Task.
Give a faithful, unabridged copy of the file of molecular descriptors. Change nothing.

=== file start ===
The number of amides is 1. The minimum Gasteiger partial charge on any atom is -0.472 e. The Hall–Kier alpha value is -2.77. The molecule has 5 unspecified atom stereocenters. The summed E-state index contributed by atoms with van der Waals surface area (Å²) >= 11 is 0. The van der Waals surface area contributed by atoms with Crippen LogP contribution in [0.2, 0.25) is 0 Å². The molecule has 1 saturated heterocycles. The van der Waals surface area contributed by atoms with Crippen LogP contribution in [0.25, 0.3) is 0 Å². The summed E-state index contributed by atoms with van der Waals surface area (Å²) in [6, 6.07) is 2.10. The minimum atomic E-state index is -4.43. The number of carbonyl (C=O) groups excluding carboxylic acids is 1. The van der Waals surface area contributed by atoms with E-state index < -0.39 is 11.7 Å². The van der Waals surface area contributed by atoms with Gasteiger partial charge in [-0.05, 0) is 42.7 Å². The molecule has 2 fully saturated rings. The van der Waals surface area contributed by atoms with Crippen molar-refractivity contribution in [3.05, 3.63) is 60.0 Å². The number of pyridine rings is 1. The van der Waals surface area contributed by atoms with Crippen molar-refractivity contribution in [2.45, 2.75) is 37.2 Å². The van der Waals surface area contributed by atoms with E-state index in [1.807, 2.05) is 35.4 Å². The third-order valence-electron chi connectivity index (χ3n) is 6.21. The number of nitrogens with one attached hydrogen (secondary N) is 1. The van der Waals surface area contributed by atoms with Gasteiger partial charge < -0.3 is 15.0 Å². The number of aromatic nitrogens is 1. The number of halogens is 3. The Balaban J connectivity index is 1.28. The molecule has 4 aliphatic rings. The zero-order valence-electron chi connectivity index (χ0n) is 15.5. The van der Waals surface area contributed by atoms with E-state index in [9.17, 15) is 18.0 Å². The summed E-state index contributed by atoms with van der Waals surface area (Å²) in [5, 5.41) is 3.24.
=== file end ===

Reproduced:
The number of amides is 1. The minimum Gasteiger partial charge on any atom is -0.472 e. The Hall–Kier alpha value is -2.77. The molecule has 5 unspecified atom stereocenters. The summed E-state index contributed by atoms with van der Waals surface area (Å²) >= 11 is 0. The van der Waals surface area contributed by atoms with Crippen LogP contribution in [0.2, 0.25) is 0 Å². The molecule has 1 saturated heterocycles. The van der Waals surface area contributed by atoms with Crippen LogP contribution in [0.25, 0.3) is 0 Å². The summed E-state index contributed by atoms with van der Waals surface area (Å²) in [6, 6.07) is 2.10. The minimum atomic E-state index is -4.43. The number of carbonyl (C=O) groups excluding carboxylic acids is 1. The van der Waals surface area contributed by atoms with E-state index < -0.39 is 11.7 Å². The van der Waals surface area contributed by atoms with Gasteiger partial charge in [-0.05, 0) is 42.7 Å². The molecule has 2 fully saturated rings. The van der Waals surface area contributed by atoms with Crippen molar-refractivity contribution in [3.05, 3.63) is 60.0 Å². The number of pyridine rings is 1. The van der Waals surface area contributed by atoms with Crippen molar-refractivity contribution in [2.45, 2.75) is 37.2 Å². The van der Waals surface area contributed by atoms with E-state index in [1.807, 2.05) is 35.4 Å². The third-order valence-electron chi connectivity index (χ3n) is 6.21. The number of nitrogens with one attached hydrogen (secondary N) is 1. The van der Waals surface area contributed by atoms with Gasteiger partial charge < -0.3 is 15.0 Å². The number of aromatic nitrogens is 1. The number of halogens is 3. The Balaban J connectivity index is 1.28. The molecule has 4 aliphatic rings. The zero-order valence-electron chi connectivity index (χ0n) is 15.5. The van der Waals surface area contributed by atoms with E-state index in [9.17, 15) is 18.0 Å². The summed E-state index contributed by atoms with van der Waals surface area (Å²) in [5, 5.41) is 3.24.